John Galliano Mocking the Jewish Community?

Remember British fashion designer John Galliano? In February of 2011, he was let go as chief designer from Christian Dior and arrested in a Paris bar because of his drunken out-bursts of anti-Semitic remarks towards the Jewish community. The only sighting, until now, of John Galliano was during Kate Moss’ wedding in 2011. During this time, he was in rehab for alcoholism.

On Tuesday night, February 12th, John Galliano was seen leaving a New York apartment building with a friend, dressed like a traditional Hasidic Jewish man. He wore a long black jacket, pin-striped crop pants, a black bowler hat, a jaunty scarf with curly ringlet hair. Supposedly, he was on his way to the A/W 2013 Oscar de la Renta’s Fashion Week show; in which he collaborated on. From this recent sighting of designer John Galliano, the Jewish community saw this display and, as reported, they felt as if John Galliano was mocking them. It seems as if the Jewish community has not forgiven John Galliano, and is still offended from his stunt in 2011.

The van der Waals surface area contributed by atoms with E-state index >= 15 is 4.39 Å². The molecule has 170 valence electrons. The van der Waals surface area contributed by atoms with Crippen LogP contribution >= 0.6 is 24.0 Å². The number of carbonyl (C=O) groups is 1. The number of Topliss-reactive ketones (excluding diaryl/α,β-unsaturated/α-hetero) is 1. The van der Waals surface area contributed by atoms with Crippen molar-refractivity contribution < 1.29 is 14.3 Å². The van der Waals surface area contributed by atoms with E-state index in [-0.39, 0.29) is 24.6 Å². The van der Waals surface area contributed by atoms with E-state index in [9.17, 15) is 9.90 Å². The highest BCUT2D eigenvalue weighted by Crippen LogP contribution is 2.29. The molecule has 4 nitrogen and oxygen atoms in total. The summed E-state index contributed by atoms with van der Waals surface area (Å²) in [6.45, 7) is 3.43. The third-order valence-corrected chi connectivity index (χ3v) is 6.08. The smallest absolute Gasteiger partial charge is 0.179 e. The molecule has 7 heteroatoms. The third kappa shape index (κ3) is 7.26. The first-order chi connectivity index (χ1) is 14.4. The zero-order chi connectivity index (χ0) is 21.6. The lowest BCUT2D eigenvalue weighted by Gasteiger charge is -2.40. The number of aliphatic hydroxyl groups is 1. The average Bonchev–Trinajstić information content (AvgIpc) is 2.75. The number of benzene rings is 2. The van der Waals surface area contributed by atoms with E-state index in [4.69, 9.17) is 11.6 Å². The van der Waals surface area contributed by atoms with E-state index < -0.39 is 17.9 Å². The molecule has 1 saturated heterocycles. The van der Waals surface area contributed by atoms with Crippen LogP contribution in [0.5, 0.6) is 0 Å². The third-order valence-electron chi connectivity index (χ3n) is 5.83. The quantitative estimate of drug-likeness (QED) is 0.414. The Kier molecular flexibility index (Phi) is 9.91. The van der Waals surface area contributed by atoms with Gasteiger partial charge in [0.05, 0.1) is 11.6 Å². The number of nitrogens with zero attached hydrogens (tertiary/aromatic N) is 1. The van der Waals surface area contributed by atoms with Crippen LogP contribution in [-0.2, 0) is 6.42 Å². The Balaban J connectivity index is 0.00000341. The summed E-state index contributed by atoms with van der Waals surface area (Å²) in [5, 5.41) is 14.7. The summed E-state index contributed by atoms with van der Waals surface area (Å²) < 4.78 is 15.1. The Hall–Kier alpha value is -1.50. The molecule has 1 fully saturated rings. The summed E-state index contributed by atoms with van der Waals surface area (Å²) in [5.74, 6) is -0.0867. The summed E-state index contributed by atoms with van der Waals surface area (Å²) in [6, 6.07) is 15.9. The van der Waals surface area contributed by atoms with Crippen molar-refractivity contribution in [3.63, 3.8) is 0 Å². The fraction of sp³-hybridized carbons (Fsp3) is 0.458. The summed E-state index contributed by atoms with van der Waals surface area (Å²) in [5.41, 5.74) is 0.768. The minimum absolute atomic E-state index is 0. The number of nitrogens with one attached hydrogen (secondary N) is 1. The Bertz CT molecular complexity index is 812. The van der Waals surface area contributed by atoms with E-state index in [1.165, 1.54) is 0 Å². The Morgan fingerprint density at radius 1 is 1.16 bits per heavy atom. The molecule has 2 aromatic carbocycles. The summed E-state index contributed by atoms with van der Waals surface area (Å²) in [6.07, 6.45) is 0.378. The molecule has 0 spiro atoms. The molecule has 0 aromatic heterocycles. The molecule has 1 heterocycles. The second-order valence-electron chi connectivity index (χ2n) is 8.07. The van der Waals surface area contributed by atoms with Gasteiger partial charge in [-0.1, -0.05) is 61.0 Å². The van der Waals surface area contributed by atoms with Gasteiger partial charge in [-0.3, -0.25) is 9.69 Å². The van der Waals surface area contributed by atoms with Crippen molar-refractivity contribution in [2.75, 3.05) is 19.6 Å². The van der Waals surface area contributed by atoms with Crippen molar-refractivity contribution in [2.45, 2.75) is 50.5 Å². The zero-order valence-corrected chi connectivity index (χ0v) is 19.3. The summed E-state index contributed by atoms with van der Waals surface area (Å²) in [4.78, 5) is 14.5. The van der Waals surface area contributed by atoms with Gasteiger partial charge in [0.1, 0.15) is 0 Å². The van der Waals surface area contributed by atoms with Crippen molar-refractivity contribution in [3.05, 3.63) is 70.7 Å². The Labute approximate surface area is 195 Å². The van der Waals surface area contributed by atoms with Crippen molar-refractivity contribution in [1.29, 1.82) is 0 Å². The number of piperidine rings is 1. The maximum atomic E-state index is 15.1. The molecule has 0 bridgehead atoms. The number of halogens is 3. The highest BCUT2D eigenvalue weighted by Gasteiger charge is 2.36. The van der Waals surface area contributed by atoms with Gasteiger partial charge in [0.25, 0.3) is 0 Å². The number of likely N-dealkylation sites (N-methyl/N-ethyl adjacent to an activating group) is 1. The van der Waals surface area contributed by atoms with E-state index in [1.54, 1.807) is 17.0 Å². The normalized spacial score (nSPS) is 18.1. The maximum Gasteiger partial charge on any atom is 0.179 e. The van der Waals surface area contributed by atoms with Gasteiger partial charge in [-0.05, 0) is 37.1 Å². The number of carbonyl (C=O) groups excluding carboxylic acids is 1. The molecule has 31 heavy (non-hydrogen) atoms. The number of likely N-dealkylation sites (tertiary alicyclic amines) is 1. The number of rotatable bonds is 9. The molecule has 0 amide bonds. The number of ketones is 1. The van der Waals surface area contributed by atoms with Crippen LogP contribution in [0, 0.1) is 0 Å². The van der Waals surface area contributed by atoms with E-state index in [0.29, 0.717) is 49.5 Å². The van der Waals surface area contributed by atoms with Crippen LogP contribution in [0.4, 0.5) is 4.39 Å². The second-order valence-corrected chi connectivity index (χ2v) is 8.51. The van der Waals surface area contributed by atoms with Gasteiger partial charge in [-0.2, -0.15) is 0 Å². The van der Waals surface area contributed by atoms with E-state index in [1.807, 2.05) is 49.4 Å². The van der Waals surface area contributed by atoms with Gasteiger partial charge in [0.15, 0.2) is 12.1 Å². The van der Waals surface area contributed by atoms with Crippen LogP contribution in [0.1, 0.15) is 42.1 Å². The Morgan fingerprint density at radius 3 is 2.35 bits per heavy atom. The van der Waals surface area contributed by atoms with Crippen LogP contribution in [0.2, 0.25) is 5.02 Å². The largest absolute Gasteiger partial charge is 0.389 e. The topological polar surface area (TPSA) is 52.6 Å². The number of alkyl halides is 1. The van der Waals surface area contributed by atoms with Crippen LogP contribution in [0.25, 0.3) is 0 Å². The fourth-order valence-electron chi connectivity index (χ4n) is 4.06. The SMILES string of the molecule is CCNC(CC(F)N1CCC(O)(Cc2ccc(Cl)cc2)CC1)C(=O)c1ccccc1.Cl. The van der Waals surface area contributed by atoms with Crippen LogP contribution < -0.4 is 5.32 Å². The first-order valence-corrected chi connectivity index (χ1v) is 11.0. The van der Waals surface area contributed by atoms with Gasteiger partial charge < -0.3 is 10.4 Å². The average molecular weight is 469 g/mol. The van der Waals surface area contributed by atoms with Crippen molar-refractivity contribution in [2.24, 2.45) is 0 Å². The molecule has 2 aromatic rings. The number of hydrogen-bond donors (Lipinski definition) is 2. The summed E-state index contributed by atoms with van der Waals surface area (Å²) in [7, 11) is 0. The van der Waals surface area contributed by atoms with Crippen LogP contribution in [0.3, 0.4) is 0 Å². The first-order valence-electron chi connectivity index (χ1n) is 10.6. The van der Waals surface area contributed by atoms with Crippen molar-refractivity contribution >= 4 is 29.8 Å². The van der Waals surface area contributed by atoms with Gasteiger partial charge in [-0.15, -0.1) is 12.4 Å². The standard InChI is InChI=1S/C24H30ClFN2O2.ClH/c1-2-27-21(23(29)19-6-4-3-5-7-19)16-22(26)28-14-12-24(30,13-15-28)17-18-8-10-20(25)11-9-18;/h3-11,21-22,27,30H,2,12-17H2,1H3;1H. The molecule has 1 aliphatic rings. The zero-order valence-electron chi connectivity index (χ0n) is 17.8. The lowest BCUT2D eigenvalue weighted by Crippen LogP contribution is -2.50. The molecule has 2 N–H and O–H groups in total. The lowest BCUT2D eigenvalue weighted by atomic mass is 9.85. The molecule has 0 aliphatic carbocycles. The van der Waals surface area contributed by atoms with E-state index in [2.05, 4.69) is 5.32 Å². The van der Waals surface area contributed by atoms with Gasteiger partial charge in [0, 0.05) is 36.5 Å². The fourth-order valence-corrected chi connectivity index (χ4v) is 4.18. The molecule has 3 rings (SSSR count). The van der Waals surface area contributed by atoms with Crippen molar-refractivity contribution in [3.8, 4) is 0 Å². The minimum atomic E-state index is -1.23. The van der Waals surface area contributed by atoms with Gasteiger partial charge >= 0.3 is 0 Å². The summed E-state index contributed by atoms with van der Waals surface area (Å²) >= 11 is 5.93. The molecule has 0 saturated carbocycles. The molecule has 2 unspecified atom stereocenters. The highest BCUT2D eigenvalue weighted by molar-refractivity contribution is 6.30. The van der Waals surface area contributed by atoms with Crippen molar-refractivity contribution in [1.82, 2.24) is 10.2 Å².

John Galliano Jewish Outfit

According to The New York Post, “He’s trying to embarrass people in the Jewish community and make money on clothes while dressed like people he has insulted,” said Williamsburg Community Leader Isaac Abraham.

It looks like the Jewish community was not impressed with his curly side locks resembling “peyos”, a hairstyle traditionally worn by Hasidic men and boys from the Orthodox Jewish community. John Galliano’s publicist, Liz Rosenberg, spoke to the Post saying these accusations are not correct. It’s said that Galliano has worn this hairstyle before, and he was wearing the A/W 2013 Galliano menswear collection designed by Bill Gaytten.

According to Lindsay Heller, Psy.D., a Beverly Hills licensed clinical psychologist. Her reasoning for John Galliano’s actions may stem from issues of him trying to deal with race and religion. He may be experiencing identity issues or feelings of remorse.

Personally, I think we all need to remember that behind the anti-Semitic remarks, he is an artist and a very theatrical designer. He may have been trying to say sorry to the Jewish people, and show them that he is not afraid to be a part of their community. As most designers may say, “any publicity is good publicity.” What do you think?